Hitting 60-plus battlefields in four years during the Civil War's 150th anniversary takes as much passion and commitment as getting married or having a child.
Rob Orrison has squeezed in all of that since 2011, albeit not without some marital compromises, such as a wedding day on the anniversary of Confederate Gen. Robert E. Lee's surrender at Appomattox Court House, Virginia.
Next week, Orrison will conclude his own epic march at the place where the curtain fell on the Civil War, with his spouse Jamie and 2-year-old son Carter accompanying him.
"There are worse hobbies,'' Orrison said, while acknowledging his wife's occasional impatience.
Orrison estimates he's spent well over $10,000 and logged "thousands and thousands'' of miles on the road, plus a couple of flights to his farthest destinations.
Name a Civil War battlefield, and he's been there.
Fort Sumter? Of course.
Antietam, Perryville, Chancellorsville _ been there, done that.
Orrison, 39, marched 3 miserable miles on a dark night in a drenching rain at Harpers Ferry, a rare low point in his travels.
He stood under a glittering starlit sky at 4 a.m. at Shiloh, a highlight. On his way, he wondered, "Who's going to be here?'' Some 2,000 people had the same idea.
"It was pitch black, nothing but the stars, and seeing the same kind of things soldiers saw 150 years ago,'' he said. "That was pretty neat.''
At the commemoration of the Battle of First Manassas, he sweltered in 110-degree heat.
In recent weeks, he's been to Petersburg and Sailor's Creek, and stopped in Richmond a week ahead of Appomattox for the fall of the former capital of the Confederacy. All are dominos leading to Appomattox, about 90 miles west of Richmond, and Lee's surrender to his Union counterpart, Gen. Ulysses S. Grant.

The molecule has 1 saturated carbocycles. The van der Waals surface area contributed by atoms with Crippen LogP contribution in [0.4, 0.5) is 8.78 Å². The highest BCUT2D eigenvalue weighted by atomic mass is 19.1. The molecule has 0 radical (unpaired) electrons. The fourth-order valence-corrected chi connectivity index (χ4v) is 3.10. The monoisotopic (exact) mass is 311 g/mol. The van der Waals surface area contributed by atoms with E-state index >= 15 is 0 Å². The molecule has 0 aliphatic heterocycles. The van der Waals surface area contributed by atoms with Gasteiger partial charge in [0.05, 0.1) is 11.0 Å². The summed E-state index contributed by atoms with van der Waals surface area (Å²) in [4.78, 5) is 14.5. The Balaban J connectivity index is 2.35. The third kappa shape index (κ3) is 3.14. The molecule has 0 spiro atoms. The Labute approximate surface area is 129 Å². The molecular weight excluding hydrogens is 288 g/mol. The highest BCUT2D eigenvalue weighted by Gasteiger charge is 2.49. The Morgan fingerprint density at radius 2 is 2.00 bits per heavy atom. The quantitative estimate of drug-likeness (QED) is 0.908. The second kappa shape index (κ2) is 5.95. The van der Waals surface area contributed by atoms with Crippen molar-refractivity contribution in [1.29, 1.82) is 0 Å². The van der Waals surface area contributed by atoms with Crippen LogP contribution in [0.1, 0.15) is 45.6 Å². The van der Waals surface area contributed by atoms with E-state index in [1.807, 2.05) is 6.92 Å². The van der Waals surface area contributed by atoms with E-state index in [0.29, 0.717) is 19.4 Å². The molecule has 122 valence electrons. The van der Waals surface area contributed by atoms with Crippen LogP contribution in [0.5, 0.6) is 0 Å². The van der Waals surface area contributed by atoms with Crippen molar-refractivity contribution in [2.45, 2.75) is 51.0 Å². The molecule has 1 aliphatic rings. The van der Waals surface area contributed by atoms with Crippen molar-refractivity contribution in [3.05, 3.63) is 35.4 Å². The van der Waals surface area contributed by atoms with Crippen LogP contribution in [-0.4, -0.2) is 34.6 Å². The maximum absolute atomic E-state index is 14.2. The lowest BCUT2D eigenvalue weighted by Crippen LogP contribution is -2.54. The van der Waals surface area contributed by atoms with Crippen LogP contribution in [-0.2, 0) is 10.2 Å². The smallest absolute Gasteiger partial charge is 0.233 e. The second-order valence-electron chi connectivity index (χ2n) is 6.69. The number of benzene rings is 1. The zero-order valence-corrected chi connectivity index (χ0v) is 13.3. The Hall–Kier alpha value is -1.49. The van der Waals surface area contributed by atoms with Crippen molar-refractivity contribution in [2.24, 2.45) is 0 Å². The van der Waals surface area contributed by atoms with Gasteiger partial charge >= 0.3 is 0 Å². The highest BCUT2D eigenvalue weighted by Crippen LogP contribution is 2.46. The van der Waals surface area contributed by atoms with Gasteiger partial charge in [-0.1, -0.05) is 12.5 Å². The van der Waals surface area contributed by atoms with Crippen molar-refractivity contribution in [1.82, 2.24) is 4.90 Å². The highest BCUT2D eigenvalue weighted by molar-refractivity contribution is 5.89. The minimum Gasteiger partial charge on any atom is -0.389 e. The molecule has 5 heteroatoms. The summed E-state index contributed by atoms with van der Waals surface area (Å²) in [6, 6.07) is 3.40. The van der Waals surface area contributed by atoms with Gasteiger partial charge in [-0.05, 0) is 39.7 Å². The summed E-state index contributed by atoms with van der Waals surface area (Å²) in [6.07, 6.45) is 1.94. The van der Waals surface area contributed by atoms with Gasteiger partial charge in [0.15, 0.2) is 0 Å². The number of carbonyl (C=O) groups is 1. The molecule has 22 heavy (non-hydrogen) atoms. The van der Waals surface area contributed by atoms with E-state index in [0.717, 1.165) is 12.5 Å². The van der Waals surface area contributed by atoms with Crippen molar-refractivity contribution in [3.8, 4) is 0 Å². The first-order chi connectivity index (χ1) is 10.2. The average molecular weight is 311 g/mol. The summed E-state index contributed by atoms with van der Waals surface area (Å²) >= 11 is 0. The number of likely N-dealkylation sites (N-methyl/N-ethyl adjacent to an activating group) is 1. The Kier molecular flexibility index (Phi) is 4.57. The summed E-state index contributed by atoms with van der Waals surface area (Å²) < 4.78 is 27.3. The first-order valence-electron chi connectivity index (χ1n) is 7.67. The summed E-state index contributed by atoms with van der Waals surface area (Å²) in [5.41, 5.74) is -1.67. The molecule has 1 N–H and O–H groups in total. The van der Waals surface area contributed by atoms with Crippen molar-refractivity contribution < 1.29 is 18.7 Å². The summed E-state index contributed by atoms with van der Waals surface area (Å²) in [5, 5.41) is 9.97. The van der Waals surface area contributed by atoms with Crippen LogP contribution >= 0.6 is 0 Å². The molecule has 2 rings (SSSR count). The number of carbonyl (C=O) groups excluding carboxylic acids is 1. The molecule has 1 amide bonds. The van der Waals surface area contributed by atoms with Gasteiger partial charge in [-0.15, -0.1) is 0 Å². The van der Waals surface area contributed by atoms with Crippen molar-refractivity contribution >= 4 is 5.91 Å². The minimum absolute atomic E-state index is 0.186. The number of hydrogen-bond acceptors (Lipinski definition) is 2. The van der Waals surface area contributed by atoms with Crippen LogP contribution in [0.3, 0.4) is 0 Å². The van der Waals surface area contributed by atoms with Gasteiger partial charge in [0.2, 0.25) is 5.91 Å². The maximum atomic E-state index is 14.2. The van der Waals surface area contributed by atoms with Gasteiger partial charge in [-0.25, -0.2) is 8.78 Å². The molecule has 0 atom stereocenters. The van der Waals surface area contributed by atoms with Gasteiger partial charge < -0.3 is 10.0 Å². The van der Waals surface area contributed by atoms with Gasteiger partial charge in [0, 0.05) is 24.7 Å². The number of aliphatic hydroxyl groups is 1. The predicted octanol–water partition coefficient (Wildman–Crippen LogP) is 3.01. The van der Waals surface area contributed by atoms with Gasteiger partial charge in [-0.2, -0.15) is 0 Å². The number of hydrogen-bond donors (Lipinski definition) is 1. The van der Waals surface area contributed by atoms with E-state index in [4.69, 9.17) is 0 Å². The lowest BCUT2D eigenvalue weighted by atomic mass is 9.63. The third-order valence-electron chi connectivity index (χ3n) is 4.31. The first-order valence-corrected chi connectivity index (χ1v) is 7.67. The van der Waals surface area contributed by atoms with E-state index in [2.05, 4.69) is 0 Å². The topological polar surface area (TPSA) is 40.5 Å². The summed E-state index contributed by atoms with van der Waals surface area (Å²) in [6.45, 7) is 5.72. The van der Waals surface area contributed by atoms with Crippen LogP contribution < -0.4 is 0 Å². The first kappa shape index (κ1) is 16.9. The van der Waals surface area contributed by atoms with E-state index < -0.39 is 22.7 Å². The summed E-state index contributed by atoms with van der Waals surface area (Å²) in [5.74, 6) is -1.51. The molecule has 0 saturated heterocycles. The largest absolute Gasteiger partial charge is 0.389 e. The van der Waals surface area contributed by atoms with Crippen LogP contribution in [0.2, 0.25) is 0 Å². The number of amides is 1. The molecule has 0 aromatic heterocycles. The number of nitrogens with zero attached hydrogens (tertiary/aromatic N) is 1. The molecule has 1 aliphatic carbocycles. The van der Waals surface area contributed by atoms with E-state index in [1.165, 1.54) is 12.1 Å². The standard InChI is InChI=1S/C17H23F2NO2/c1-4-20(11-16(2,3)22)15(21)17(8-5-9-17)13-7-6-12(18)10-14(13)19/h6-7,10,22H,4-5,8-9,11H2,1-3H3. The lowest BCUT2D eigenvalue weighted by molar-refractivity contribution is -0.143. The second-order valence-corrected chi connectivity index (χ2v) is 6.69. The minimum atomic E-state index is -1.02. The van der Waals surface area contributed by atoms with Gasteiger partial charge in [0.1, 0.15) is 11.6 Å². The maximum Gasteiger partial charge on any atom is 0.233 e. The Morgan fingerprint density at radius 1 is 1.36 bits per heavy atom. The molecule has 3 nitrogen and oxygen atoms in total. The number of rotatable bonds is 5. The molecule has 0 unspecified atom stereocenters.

He travels in his 2005 Ford Escape or a 2011 Toyota RAV4, typically encamping at the nearest Hampton Inn. He often travels with a friend or co-worker, and returns home with T-shirts and books.
Orrison compares his travels to a baseball fan's pilgrimage to every Major League ballpark.
"It's the exact same thing, to say you were there,'' he said. "I just enjoy going, and the fact is that when you go to an event there are usually a couple hundred other people who are weird like yourself.''
The National Park Service has aimed to attract more visitors and a more diverse audience during the war's sesquicentennial, adding emphasis on the roles of slaves and freed people, women and civilian life, said Carol Shively, coordinator of the agency's Civil War to Civil Rights Commemoration. Though exact figures aren't yet available, attendance at some parks is up as much as 30 percent, Shively said in an email.
Orrison's interest is part professional, too. He's historic site operations supervisor for Prince William County in northern Virginia, and part of his travels are to take notes on what other heritage sites are doing.
Many of the battlefields he's visited during the sesquicentennial are return trips, but the 150th has added new layers of history to explore, he said.
"The tours are much more in-depth,'' he said. "I've learned more because they had more details than they usually do.''
Orrison grew up in Leesburg, a northern Virginia exurb of Washington that is named after the grandfather of the storied Confederate general and close to dozens of battlefields. About 80 percent of the war was fought in Virginia.
A chief takeaway from his campaign: A century-and-a-half on, there's a deep, abiding public interest in the nation's bloodiest conflict.
He recalls that a graduate professor told him people are drawn to history for two reasons: to be educated and entertained.
"People want to hear a good story, and that's what entertainment is,'' Orrison said. "I think these places tell good stories. Everyone likes a good story.''